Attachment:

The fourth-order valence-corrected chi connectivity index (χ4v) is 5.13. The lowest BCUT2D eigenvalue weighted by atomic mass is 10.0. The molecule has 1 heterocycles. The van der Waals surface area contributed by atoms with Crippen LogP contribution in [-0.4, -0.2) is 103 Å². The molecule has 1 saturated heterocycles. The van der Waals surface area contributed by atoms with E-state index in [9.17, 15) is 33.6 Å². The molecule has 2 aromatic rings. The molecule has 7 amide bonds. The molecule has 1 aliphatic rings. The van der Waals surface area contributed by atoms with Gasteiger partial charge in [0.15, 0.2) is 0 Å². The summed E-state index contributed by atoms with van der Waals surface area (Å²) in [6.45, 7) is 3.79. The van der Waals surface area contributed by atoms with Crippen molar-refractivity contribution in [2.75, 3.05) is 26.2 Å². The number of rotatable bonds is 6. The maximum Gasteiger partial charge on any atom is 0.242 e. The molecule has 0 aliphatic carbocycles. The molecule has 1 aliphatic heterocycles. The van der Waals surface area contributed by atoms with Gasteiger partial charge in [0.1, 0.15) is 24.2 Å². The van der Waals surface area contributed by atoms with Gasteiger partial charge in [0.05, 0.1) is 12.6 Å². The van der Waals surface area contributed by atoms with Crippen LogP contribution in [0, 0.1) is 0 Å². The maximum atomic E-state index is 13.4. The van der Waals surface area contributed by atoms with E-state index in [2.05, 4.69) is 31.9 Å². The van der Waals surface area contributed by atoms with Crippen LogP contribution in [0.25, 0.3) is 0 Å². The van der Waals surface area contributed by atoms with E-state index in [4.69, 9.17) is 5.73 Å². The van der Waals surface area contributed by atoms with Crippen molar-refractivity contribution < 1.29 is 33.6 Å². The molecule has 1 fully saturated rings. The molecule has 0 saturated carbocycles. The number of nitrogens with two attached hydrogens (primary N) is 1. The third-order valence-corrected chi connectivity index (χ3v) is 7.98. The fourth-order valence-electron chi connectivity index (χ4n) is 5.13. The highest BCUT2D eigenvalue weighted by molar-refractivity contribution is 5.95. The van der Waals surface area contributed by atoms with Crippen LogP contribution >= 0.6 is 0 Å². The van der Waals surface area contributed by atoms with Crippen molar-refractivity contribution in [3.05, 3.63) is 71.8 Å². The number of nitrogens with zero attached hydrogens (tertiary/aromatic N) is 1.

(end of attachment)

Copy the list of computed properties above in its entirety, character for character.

The fourth-order valence-corrected chi connectivity index (χ4v) is 5.13. The lowest BCUT2D eigenvalue weighted by atomic mass is 10.0. The molecule has 1 heterocycles. The van der Waals surface area contributed by atoms with Crippen LogP contribution in [-0.4, -0.2) is 103 Å². The molecule has 1 saturated heterocycles. The van der Waals surface area contributed by atoms with E-state index in [9.17, 15) is 33.6 Å². The molecule has 2 aromatic rings. The molecule has 7 amide bonds. The molecule has 1 aliphatic rings. The van der Waals surface area contributed by atoms with Gasteiger partial charge in [0.15, 0.2) is 0 Å². The summed E-state index contributed by atoms with van der Waals surface area (Å²) in [6.45, 7) is 3.79. The van der Waals surface area contributed by atoms with Crippen molar-refractivity contribution in [2.75, 3.05) is 26.2 Å². The number of rotatable bonds is 6. The maximum Gasteiger partial charge on any atom is 0.242 e. The molecule has 0 aliphatic carbocycles. The molecule has 1 aliphatic heterocycles. The van der Waals surface area contributed by atoms with Gasteiger partial charge in [0.1, 0.15) is 24.2 Å². The van der Waals surface area contributed by atoms with Gasteiger partial charge in [0.05, 0.1) is 12.6 Å². The van der Waals surface area contributed by atoms with Crippen LogP contribution in [0, 0.1) is 0 Å². The maximum atomic E-state index is 13.4. The van der Waals surface area contributed by atoms with E-state index in [2.05, 4.69) is 31.9 Å². The van der Waals surface area contributed by atoms with Crippen LogP contribution in [0.25, 0.3) is 0 Å². The van der Waals surface area contributed by atoms with E-state index in [4.69, 9.17) is 5.73 Å². The van der Waals surface area contributed by atoms with Crippen molar-refractivity contribution < 1.29 is 33.6 Å². The molecule has 1 fully saturated rings. The molecule has 0 saturated carbocycles. The number of nitrogens with two attached hydrogens (primary N) is 1. The third-order valence-corrected chi connectivity index (χ3v) is 7.98. The fourth-order valence-electron chi connectivity index (χ4n) is 5.13. The highest BCUT2D eigenvalue weighted by molar-refractivity contribution is 5.95. The van der Waals surface area contributed by atoms with Crippen LogP contribution >= 0.6 is 0 Å². The van der Waals surface area contributed by atoms with Crippen molar-refractivity contribution in [3.05, 3.63) is 71.8 Å². The number of nitrogens with zero attached hydrogens (tertiary/aromatic N) is 1.